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Imaging needles for potentially more accurate biopsies and tumour surgery

The development of needles that can create local internal images by means of ‘photoacoustics’ is a promising technology. These needles would potentially make it possible for surgeons to see whether they have removed every last piece of a tumour, for example. Or help doctors performing biopsies to check that they are taking tissue samples from the right place. University of Twente’s Prof Srirang Manohar leads a team of Dutch and Indian researchers that will be working on bringing imaging needles a step closer to practice.

Photoacoustic medical imaging

Photoacoustic medical imaging technology is just one of the many fields in which the University of Twente has specialized. This technique involves shining a laser beam into human tissue. In places where there is a rich supply of blood (in the vicinity of tumours, for example), the absorbed light energy is converted to ultrasound, which can then be detected as it passes through the tissue. The ultrasound signal is then used to generate detailed images of areas inside the tissue, clearly where how blood vessels are distributed . The PAMmoscope, a specific application of this technology, is under development at the University of Twente. This painless breast imaging technique is currently being tested on patients in the Medisch Spectrum Twente hospital, for research purposes.

Minimally invasive procedures

The researchers have received a grant of just over a million euros, from The Netherlands Organisation for Health Research and Development (ZonMw) and the Indian Department of Biotechnology. This will fund joint projects between research institutes in the Netherlands and India, involving the development of innovative but affordable healthcare technology. The grant will enable the researchers to miniaturize this technology and build it into hollow needles that doctors can use during minimally invasive procedures. This technology will provide them with additional relevant information, before, during or after a procedure. The project leader, Srirang Manohar, says that the technology he is planning to develop will be suitable for virtually any medical procedures in which needles are used. “It could be used when taking biopsies, for example, or in radiofrequency ablation (RFA), where tumours are “burned up” by needles emitting radio waves. This technique will help doctors to take biopsies more accurately, or to check whether the tumour has been fully removed.”

Our ambition is to develop these prototypes to help doctors to take biopsies more accurately, or to check whether the tumour has been fully removed.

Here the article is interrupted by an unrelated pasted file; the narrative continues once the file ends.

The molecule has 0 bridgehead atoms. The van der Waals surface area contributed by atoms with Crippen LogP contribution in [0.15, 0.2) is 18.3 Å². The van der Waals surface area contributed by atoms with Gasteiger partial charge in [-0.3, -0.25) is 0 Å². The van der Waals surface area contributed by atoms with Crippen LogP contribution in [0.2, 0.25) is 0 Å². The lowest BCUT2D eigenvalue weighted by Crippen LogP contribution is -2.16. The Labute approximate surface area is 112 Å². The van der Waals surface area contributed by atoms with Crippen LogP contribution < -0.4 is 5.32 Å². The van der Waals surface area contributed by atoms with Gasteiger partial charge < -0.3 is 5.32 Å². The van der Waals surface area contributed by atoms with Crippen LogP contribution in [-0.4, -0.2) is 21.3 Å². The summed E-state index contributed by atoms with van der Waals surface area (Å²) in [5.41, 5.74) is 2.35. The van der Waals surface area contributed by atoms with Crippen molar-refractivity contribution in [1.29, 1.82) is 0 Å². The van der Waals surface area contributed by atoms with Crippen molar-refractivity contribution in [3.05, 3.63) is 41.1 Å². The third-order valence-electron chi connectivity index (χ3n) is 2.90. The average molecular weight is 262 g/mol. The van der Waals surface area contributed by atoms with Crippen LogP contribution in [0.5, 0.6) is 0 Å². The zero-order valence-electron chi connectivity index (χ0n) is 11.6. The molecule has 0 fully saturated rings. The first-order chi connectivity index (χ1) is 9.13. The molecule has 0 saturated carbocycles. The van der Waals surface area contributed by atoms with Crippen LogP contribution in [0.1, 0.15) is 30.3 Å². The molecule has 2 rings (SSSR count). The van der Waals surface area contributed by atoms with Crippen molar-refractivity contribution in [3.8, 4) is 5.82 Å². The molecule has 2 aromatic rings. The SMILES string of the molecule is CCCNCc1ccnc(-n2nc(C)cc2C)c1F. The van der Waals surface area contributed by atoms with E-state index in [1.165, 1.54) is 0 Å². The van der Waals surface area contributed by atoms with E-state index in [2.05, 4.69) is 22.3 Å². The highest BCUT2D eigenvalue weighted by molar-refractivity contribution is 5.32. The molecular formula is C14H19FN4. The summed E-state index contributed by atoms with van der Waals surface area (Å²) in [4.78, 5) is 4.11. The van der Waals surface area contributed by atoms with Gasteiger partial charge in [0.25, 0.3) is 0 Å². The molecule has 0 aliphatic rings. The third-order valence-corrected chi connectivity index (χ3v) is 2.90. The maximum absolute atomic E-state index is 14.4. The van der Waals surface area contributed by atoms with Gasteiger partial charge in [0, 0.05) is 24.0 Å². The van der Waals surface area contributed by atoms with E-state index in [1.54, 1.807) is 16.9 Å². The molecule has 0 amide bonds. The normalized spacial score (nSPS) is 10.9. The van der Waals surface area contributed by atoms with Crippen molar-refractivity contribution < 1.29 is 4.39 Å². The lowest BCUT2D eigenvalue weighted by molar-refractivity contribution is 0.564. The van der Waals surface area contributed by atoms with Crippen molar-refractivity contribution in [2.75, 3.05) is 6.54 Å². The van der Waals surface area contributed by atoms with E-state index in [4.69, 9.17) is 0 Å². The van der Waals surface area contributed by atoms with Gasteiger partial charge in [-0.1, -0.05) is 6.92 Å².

Project leader Srirang Manohar

Accessible technology

In the context of this project, the researchers plan to build optical fibres (to transmit the laser light) and ultrasound sensors (to measure the ultrasound generated) into needles just two to three millimetres in diameter. In essence, the project’s goal is to develop affordable and accessible technology that can also be easily used in India. For this reason, the researchers are designing needles that can be connected to existing ultrasound machines, cleaned, and reused. They also want to replace the expensive lasers now being used with cheap, ultra-bright LEDs, if this technology proves to be effective.

Universal healthcare challenges

Although healthcare systems and social context all over the world differ in many ways, the call for accessible healthcare is universal. Many countries face the challenge of providing access to quality healthcare at reasonable costs and convenience. High-tech solutions may proof to be helpful in the strive towards greater accessibility. Srirang Manohar: “By cooperating closely between scientific institutes and field partners, our outcomes will take into account the feasibility in daily practice. Initiatives like our project are aiming to have a positive contribution right there where it is needed.”

Experts team up in a multidisciplinary team

In the search for a multidisciplinary team involving all expertise required, Manohar, has teamed up with experts from the Delft University of Technology and the UMCG group. Their counterparts in India are the Indian Institute of Science, the National Institute of Mental Health and Neurosciences and the St. John's Research Institute. The kick-off for the four year project is scheduled for 1 August. During the 4 years, the researchers hope to develop and test this technology in the lab. After the project, clinical trials will take place. 

Lead researchers

  • Prof Dr. Srirang Manohar (UTwente, The Netherlands)
  • Dr. Martin Verweij (TU Delft, The Netherlands)
  • Prof. Dr Joost Klaase (MST/UMCG, The Netherlands)
  • Dr. Manish Arora (IISC, India)
  • Prof Dhananjaya Bhat (NIMHANS, India)
  • Prof Tony Raj (SJRI, India)
L.P.W. van der Velde MSc (Laurens)
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